HC Deb 31 July 1974 vol 878 cc779-81
10. Mr. MacArthur

asked the Secretary of State for Scotland if he will make a statement about the prospects for beef producers in Scotland.

The Under-Secretary of State for Scotland (Mr. Hugh D. Brown)

There are good grounds for confidence in the prospects for beef production in Scotland. We have a quality product efficiently produced, and the new beef slaughter premium, together with the increased calf subsidy, gives our producers an assurance of fair returns through the coming autumn and winter.

Mr. MacArthur

Will the hon. Gentleman accept that further action is needed to help the industry to recover from the Government's folly earlier this year? When he introduces these new actions, will he make certain that he takes full account of the type and quality of beef cattle bred in Scotland?

Mr. Brown

I am constantly being enlightened about the mysteries of agriculture, particularly in respect of beef production. I am told that it is a long-term industry, so I cannot imagine that if there are any worries and concern now they have all arisen since March of this year. I give the hon. Gentleman the assurance for which he asks. It is our aim, and always has been, to ensure a prosperous industry that is fair to the farmer and fair to the consumer, and consideration will be given to whatever steps need to be taken to achieve that.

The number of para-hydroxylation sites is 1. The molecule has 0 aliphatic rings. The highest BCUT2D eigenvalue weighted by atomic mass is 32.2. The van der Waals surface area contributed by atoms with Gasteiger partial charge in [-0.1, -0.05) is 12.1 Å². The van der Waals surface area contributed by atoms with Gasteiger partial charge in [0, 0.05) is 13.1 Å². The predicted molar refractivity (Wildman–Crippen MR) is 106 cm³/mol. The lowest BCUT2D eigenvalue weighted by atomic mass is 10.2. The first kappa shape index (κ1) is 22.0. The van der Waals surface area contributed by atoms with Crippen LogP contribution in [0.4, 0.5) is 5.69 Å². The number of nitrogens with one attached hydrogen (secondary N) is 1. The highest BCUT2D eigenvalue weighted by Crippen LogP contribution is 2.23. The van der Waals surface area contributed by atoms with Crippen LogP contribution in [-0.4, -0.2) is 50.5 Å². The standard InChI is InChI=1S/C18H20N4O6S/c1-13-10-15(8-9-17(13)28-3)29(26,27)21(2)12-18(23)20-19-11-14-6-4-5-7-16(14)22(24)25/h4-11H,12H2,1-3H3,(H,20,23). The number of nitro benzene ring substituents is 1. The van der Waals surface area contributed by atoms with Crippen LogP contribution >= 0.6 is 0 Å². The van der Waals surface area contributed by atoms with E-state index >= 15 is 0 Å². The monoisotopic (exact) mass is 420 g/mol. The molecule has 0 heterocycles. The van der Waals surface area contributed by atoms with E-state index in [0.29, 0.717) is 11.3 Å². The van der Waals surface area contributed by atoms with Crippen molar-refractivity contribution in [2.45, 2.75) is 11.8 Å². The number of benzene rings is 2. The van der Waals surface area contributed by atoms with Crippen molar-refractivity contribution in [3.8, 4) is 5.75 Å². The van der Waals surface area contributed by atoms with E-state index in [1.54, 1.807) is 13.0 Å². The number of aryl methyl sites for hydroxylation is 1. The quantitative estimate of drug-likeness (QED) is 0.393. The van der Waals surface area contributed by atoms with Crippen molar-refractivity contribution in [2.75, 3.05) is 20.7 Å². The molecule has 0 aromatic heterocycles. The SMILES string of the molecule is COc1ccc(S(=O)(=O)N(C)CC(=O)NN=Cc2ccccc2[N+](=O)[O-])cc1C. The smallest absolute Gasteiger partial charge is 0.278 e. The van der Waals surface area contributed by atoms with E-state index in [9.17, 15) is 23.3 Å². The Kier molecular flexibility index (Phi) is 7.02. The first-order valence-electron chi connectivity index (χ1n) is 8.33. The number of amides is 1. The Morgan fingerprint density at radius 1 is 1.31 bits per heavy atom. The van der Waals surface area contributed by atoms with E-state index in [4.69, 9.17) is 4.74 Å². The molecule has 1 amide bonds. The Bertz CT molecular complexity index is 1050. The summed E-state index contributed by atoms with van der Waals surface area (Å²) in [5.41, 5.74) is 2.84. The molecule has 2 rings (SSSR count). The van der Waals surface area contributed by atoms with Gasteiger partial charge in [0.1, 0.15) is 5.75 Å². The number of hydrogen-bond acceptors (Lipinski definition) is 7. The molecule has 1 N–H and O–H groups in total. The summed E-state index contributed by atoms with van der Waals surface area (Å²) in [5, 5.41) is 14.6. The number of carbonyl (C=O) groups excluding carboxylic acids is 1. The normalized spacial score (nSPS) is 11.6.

Mr. Watt

Will the Minister look a little further than the ranches of Provan and come to the rest of Scotland and see herds of cattle that have been bred specifically for Europe? Will he urge his right hon. Friend to re-start the export of live cattle so that these animals can go to the markets for which they were bred and for which they are intended, where the farmers get a reasonable return for them?

Mr. Brown

I thank the hon. Gentleman for that invitation to visit his attractive part of the country, but I suggest that I am more familiar with that area than he is with Provan. But this is a different question. As the hon. Gentleman knows, this matter arises out of the O'Brien Report. It is a separate subject, and an assurance has been given that it will be discussed in the House before any changes are made.

Mr. Stodart

Is the Minister not surprised at the conversion of the hon. Member for Banff (Mr. Watt) to the virtues of the Common Market?

Mr. Brown

There are obviously advantages and disadvantages to be gained from the Common Market. I am aware of the slightly unscrupulous attempts by certain Members to exploit some of the practical difficulties that have arisen, but more responsibility rests on the previous Government than on myself for some of these matters.